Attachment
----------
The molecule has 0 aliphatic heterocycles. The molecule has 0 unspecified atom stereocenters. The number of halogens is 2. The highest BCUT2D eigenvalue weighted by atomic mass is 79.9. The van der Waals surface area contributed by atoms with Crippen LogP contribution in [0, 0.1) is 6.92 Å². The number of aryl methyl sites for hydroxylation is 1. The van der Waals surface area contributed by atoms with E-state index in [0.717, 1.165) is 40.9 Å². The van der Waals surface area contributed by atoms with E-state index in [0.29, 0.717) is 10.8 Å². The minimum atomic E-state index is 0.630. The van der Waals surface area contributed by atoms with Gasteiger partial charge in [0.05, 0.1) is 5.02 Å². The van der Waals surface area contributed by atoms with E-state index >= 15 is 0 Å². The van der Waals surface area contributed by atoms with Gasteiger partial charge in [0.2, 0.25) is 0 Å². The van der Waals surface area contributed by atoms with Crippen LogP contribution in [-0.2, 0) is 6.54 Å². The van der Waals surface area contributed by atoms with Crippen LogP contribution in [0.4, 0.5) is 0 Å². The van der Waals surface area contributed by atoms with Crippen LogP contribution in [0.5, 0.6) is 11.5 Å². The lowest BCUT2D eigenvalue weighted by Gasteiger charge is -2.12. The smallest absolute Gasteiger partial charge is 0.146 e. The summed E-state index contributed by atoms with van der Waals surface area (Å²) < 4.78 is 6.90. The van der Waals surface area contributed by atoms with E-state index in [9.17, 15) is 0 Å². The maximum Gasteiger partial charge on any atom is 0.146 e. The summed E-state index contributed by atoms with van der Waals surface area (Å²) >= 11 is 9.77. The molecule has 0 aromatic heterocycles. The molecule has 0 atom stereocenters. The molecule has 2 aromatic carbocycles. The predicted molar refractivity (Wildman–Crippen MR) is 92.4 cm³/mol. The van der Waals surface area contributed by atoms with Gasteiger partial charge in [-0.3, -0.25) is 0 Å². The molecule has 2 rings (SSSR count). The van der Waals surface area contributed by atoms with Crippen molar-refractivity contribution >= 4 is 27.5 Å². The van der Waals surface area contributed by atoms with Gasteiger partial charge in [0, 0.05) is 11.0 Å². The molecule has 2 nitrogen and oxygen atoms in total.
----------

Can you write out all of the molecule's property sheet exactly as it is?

The molecule has 0 aliphatic heterocycles. The molecule has 0 unspecified atom stereocenters. The number of halogens is 2. The highest BCUT2D eigenvalue weighted by atomic mass is 79.9. The van der Waals surface area contributed by atoms with Crippen LogP contribution in [0, 0.1) is 6.92 Å². The number of aryl methyl sites for hydroxylation is 1. The van der Waals surface area contributed by atoms with E-state index in [0.717, 1.165) is 40.9 Å². The van der Waals surface area contributed by atoms with E-state index in [0.29, 0.717) is 10.8 Å². The minimum atomic E-state index is 0.630. The van der Waals surface area contributed by atoms with Gasteiger partial charge in [0.05, 0.1) is 5.02 Å². The van der Waals surface area contributed by atoms with E-state index >= 15 is 0 Å². The van der Waals surface area contributed by atoms with Gasteiger partial charge in [0.2, 0.25) is 0 Å². The van der Waals surface area contributed by atoms with Crippen LogP contribution in [-0.2, 0) is 6.54 Å². The van der Waals surface area contributed by atoms with Crippen LogP contribution in [0.4, 0.5) is 0 Å². The van der Waals surface area contributed by atoms with Crippen LogP contribution in [0.5, 0.6) is 11.5 Å². The lowest BCUT2D eigenvalue weighted by Gasteiger charge is -2.12. The smallest absolute Gasteiger partial charge is 0.146 e. The summed E-state index contributed by atoms with van der Waals surface area (Å²) < 4.78 is 6.90. The van der Waals surface area contributed by atoms with E-state index in [9.17, 15) is 0 Å². The maximum Gasteiger partial charge on any atom is 0.146 e. The summed E-state index contributed by atoms with van der Waals surface area (Å²) >= 11 is 9.77. The molecule has 0 aromatic heterocycles. The molecule has 0 atom stereocenters. The molecule has 2 aromatic carbocycles. The predicted molar refractivity (Wildman–Crippen MR) is 92.4 cm³/mol. The van der Waals surface area contributed by atoms with Gasteiger partial charge in [-0.3, -0.25) is 0 Å². The molecule has 2 rings (SSSR count). The van der Waals surface area contributed by atoms with Crippen molar-refractivity contribution >= 4 is 27.5 Å². The van der Waals surface area contributed by atoms with Gasteiger partial charge in [0, 0.05) is 11.0 Å². The molecule has 2 nitrogen and oxygen atoms in total.